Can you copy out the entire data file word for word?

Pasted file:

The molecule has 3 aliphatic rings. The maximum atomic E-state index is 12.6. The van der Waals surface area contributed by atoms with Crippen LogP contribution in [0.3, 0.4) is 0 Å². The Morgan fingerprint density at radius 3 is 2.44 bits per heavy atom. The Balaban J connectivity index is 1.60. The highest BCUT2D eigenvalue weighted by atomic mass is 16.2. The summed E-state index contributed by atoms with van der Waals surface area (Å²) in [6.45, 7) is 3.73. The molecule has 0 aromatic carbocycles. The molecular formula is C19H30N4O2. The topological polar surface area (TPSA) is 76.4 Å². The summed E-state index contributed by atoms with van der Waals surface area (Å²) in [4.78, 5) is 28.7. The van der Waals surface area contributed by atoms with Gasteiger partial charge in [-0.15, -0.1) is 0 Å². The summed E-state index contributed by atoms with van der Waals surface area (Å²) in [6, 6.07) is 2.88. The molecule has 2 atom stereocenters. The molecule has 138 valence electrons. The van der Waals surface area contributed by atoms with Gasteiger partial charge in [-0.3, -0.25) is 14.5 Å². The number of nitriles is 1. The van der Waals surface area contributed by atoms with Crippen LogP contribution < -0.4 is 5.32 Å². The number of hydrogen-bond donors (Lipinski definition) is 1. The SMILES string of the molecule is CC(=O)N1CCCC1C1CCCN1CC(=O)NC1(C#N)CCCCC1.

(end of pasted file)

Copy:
The molecule has 3 aliphatic rings. The maximum atomic E-state index is 12.6. The van der Waals surface area contributed by atoms with Crippen LogP contribution in [0.3, 0.4) is 0 Å². The Morgan fingerprint density at radius 3 is 2.44 bits per heavy atom. The Balaban J connectivity index is 1.60. The highest BCUT2D eigenvalue weighted by atomic mass is 16.2. The summed E-state index contributed by atoms with van der Waals surface area (Å²) in [6.45, 7) is 3.73. The molecule has 0 aromatic carbocycles. The molecular formula is C19H30N4O2. The topological polar surface area (TPSA) is 76.4 Å². The summed E-state index contributed by atoms with van der Waals surface area (Å²) in [4.78, 5) is 28.7. The van der Waals surface area contributed by atoms with Gasteiger partial charge in [-0.15, -0.1) is 0 Å². The summed E-state index contributed by atoms with van der Waals surface area (Å²) in [6, 6.07) is 2.88. The molecule has 2 atom stereocenters. The molecule has 138 valence electrons. The van der Waals surface area contributed by atoms with Gasteiger partial charge in [-0.3, -0.25) is 14.5 Å². The number of nitriles is 1. The van der Waals surface area contributed by atoms with Crippen LogP contribution < -0.4 is 5.32 Å². The number of hydrogen-bond donors (Lipinski definition) is 1. The SMILES string of the molecule is CC(=O)N1CCCC1C1CCCN1CC(=O)NC1(C#N)CCCCC1.